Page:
The other day this popped up a couple of times on my Facebook feed. I've seen variations of it for years; I'm sure everyone reading has as well. I paid a bit more attention since I am after all a mom now.
Karen had just moved with her family to Alabama , so she had to go renew her driver’s license at the County Clerk’s office. She waited for almost tow [sic] hours and when she got to the front of the line she was asked by the woman recorder to state her occupation. Karen hesitated, uncertain how to classify herself.
“Ma’am what I mean is,” explained the woman recorder, “do you have a job, or are you just a …?”
“Of course I have a job,” snapped Karen. “I’m a Mom!”
...And then it goes on to say how the clerk wouldn't accept that reply, so she called herself a "Research Associate in the field of Child Development and Human Relations." I'm sure you know how the rest goes; if not, read it here.
Now, before I take this apart, I realize the objective of these stories is to show that mothers deserve recognition and respect. And I have no argument with that, at all. (I personally would use the term parent or stay-at-home parent instead of mom, but the stories never do, so I'll use the same language.) I also don't think it is important whether anyone has ever actually had this experience, because we all understand what the message is supposed to be.
But, having said that, I thought it would be interesting to discuss why I don't, personally, consider motherhood or parenting (two different things?) to be a "job."
There are some similarities to a job. Being a mom is work and it requires skills (which is one of the points the above article is trying to make). Many of these skills could indeed transfer to a job, and depending on a mother's paid work experience, she likely has skills that can transfer to parenting. Parenting, like a rewarding job, is also something you can take pride in.
But there are a lot of differences between being a mom and having a job. Here are some as they occur to me.
- No pay*
- No time off
- No vacation
- No sick leave
- No regular hours or overtime pay
- No promotions
- No boss (self-employed, kinda sorta?)
- No possibility of quitting, at least not ethically and not without causing trauma to a lot of people.
I wouldn't accept a job with those conditions. If I did, I'd get job dissatisfaction pretty quickly, and with good reason. That's my first reason for not saying parenting is my job. If my expectations of parenthood were remotely like those I have for a job, I'd burn out in a week.
* Some people might say "love" is the pay. I disagree. Love is not payment for services.
The second reason only came into focus for me yesterday after reading one of the BabyCenter.ca forums. The thread was called "Does anybody feel all alone in this?" The poster, and many women after her, went on to describe how their husbands/significant others (all male) were not interacting or bonding with their babies, and not helping much or at all with household chores. Husbands complaining if mom asked them to hold the baby so they could have a shower. Too "scared" to give the baby a bath. Handing baby back to mom immediately when she fusses.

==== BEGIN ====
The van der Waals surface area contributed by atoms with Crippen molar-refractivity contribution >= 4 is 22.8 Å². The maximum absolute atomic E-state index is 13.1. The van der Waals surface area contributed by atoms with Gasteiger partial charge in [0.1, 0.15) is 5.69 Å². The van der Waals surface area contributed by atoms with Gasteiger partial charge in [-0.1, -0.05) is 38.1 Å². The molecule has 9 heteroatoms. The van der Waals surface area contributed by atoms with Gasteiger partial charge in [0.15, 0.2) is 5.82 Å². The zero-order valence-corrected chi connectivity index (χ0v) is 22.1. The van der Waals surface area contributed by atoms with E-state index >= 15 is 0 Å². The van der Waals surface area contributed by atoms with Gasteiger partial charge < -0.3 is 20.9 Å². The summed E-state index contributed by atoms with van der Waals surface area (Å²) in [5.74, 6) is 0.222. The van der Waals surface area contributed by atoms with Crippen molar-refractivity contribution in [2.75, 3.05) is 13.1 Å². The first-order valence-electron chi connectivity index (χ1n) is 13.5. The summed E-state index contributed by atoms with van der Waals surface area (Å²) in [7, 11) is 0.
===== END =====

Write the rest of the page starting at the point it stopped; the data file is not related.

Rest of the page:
Some women said they talked to their significant others (or in one case "threw a fit like a five year old") and then the situation improved. Others made excuses: men find it hard to interact with babies when they are too little. Their mothers raised them alone so maybe that's how they're supposed to raise children. Husband works full time at a challenging job so he thinks his time at home is to relax, and maybe that's reasonable. He can't be expected to understand because he didn't give birth to the baby. And oh, I'm a stay at home parent so isn't parenting my "job?"
I don't offend easily, really I don't, but reading that thread made me SO ANGRY.
This is the biggest reason I don't say that being a mom is "my job." Despite all the cute job titles you can create, calling motherhood a job is reinforcing the whole outdated "separate spheres" concept of Dad goes to work, Mom does all the childcare/household work (whether or not she is working outside the home.) If I thought that notion was long abandoned the BabyCentre discussion sure proved me wrong.
I don't believe there is any one right way to parent. By all means divide up the domestic chores any way that works for you. But communicate effectively so that you know both partners are happy, and that one of them is not constantly crying/anxious/unable to take an uninterrupted shower/unable to leave the baby with partner EVER. Because if anything like that is happening you do not have a happy home or a healthy relationship. Some families will have a stay at home parent, for a long or short time. It might be fair for the stay at home parent to do more or most of the domestic tasks. But becoming a parent is a bigger commitment than any job, and it is a shared commitment between both parents. No excuses.
What do you think? Am I missing anything here?